Updated 3/20/18. Originally published 8/5/15.
- Either buying or renting may make sense depending on your circumstances
- Don’t wait until leaving the Army to consider buying a home
- Talking with a Realtor can give you a great insight into the options and what is right for your unique situation
Still deciding whether to rent or buy?
Look no further!
Fort Hood is overwhelmingly renters. According to the US Census, 1/3 of Americans are renters. That ratio is flipped in the Fort Hood area – 2/3 of Killeen residents are renters.
The high concentration of renters is clearly due to the transient nature of military serivce. The Fort Hood area is overwhelmingly military personnel (54% of home buyer loans are VA loans, for example). Military members are more likely to rent than buy (more on that below).
But some would likely do well to consider buying.
Advantages of Buying
Pay rent for 30 years, you’re still renting. Pay a mortgage for 30 years, you own a house.
More and Better Home Options
Even good landlords don’t buy the expensive carpet padding. Homes for sale can be much higher quality than rental alternatives.
Or the opposite! You can find a fixer-upper bargain foreclosure deal that might cheaper than rent. Also, good luck finding a rental outside the city limits with some land and space, if that’s your cup of tea.
No Property Manager/Landlord
Buying a home frees you from following the landlord’s rules. Get whatever dog you like! Have guests over whenever and for how long you want. Plant a Dogwood or build a pergola if you want (city/HOA regulations allowing). Also, Killeen area property managers are hit or miss on quality (See here, here and here.)
Mortgage interest is tax deductible, usually several $1000s a year from your taxes.
You won’t get kicked out after 12 months because the landlord got “PCSed” back to Ft. Hood and wants to move back in.
I’ve worked with one buyer who had been kicked out of their home not once but twice, just because the previous owner either was moving back or wanted to sell. Hate moving? Consider buying.
Buying allows you to pursue this investing technique. Buy a home with great owner occupant financing terms and turn it into an awesome rental when you move in a few years (or buy a fourplex/duplex and start collecting rent today).
Less Money Up Front
So, this benefit depends on your loan type. It is quite possible, though, with the VA or USDA loan that the out of pocket costs of buying a home is less than “first month’s rent + security deposit” of moving into a home.
Advantages of Renting
Your rent is your rent, and, unless you broke it, major repairs are going to be on the owner, not you.
Gotta scoot? Put in your 30-day notice and you’re gone. Owners have to rent out their home, which could take months, or sell it, which could take even longer.
Bad Credit Options
Property managers and landlords care about credit, too. But there are more options than draconian, rule-bound home lenders for those with marginal credit scores.
Not responsible for all the costs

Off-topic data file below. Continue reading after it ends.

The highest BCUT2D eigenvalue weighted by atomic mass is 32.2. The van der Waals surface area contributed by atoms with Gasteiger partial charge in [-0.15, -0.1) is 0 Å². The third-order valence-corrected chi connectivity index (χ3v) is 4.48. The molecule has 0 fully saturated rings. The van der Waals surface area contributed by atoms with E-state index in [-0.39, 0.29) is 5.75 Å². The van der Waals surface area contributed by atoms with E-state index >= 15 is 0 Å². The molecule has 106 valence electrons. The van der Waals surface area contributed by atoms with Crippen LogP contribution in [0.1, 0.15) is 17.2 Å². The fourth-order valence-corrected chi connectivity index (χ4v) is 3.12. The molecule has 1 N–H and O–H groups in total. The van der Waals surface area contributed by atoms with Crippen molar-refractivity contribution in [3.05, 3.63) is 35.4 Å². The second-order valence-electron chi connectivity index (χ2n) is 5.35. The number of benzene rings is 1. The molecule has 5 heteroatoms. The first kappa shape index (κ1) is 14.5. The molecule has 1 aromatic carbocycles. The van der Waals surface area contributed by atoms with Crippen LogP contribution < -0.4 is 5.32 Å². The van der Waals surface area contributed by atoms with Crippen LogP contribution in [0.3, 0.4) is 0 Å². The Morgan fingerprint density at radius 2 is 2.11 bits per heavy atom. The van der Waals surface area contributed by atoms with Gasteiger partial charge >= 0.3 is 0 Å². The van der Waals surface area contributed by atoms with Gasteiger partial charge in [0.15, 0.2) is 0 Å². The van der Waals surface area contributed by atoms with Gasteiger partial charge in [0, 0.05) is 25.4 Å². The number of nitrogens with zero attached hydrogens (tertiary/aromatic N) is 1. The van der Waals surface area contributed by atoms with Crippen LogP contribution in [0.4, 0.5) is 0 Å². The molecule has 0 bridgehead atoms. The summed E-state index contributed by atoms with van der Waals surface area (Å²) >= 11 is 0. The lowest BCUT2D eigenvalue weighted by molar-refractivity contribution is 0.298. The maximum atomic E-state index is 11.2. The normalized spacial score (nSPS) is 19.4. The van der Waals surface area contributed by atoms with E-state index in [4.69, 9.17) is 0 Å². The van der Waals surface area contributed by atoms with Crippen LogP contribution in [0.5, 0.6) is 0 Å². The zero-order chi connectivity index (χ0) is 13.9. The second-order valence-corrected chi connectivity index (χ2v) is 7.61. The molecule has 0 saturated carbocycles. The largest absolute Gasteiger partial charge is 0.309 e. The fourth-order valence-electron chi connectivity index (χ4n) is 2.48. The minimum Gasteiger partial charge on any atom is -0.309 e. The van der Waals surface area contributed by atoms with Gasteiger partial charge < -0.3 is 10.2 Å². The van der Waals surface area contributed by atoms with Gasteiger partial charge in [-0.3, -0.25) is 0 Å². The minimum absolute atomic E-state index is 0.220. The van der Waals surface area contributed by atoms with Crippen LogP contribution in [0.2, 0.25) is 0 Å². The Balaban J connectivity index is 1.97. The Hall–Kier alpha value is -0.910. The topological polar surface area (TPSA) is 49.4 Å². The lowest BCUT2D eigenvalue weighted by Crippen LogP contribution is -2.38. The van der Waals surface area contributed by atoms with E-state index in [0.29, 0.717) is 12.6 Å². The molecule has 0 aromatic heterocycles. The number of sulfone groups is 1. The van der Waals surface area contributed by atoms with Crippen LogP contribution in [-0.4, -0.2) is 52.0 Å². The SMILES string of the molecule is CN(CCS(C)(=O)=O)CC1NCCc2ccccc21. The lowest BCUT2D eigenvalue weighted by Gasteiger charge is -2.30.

Normal wear and tear – that’s the owner’s problem, not yours.
Even if you pay cash, the quickest you could buy a home would be a week. Usually, it will take 6 weeks with a lender. Renters often can sign the lease and move in the next day.
Less Money Up Front
So, if you are not using the VA or USDA loan, you are likely going to have a downpayment (though certain buyers are eligible for downpayment assistance). That is 3.5% or 5% of the sales price due at closing, which is probably more than the starting cash to get set up in a rental.
Use the Calculator
For those analytical personalities, Freddie Mac has created a nifty calculator to help with the rent v. buy decision. Freddie Mac is the Government Sponsored Enterprise (GSE) along with sister company Fannie Mae that comprises the majority of the mortgage secondary market (where your lenders group and sell your loans to debt investors). But the secondary mortgage market is another blog topic for later.
Renting (or living on post) is a popular choice for the military, even when they would otherwise qualify for a perfectly good loan. And it is understandable why – if you expect to live in a home only a few years, chances are that you won’t break even trying to sell your home when you move.
But I would still recommend to my military friends to consider buying a home for a few reasons. For example, I bought a home when I was in the military every time I PCSed or redeployed – 5 homes total in 5 years. I used my VA loan twice (you can do that!) and FHA loan 3 times. I was 22 when I bought my first home, and I have kept it as a rental. Before I am 60 years old, I will own 5 properties free and clear, not including any others I buy before then. That is an awesome little rental portfolio for my retirement if done properly.
I see the alternative too often – Sergeants Major, Field Grades and CW5s who always rented or lived on post, retiring after 20-30 years, and don’t own a single piece of real estate. They think that is the time to use their VA loan, initiating a new financial liability that will take 15 or 30 years to pay off.
Please strongly consider buying in Texas if you:
- haven’t used the VA loan before (you can use it twice)
- have a 100% VA disability (you are property tax exempt and get great rates)
I’ve written several other articles on how to wisely budget your home purchase in the Fort Hood area. Please read them if you are considering buying in our area. I hope they are helpful!
Buying is not the right answer for everyone. But don’t be afraid to buy. There are countless resources to help you make smart decisions. This website is one where I write regularly on how to buy intelligently in the Fort Hood market. I also recommend checking out my articles on buying in the area, or exploring my the local neighborhoods!
If you are moving to the area, reach out to me! I can help decide and find the right home for you!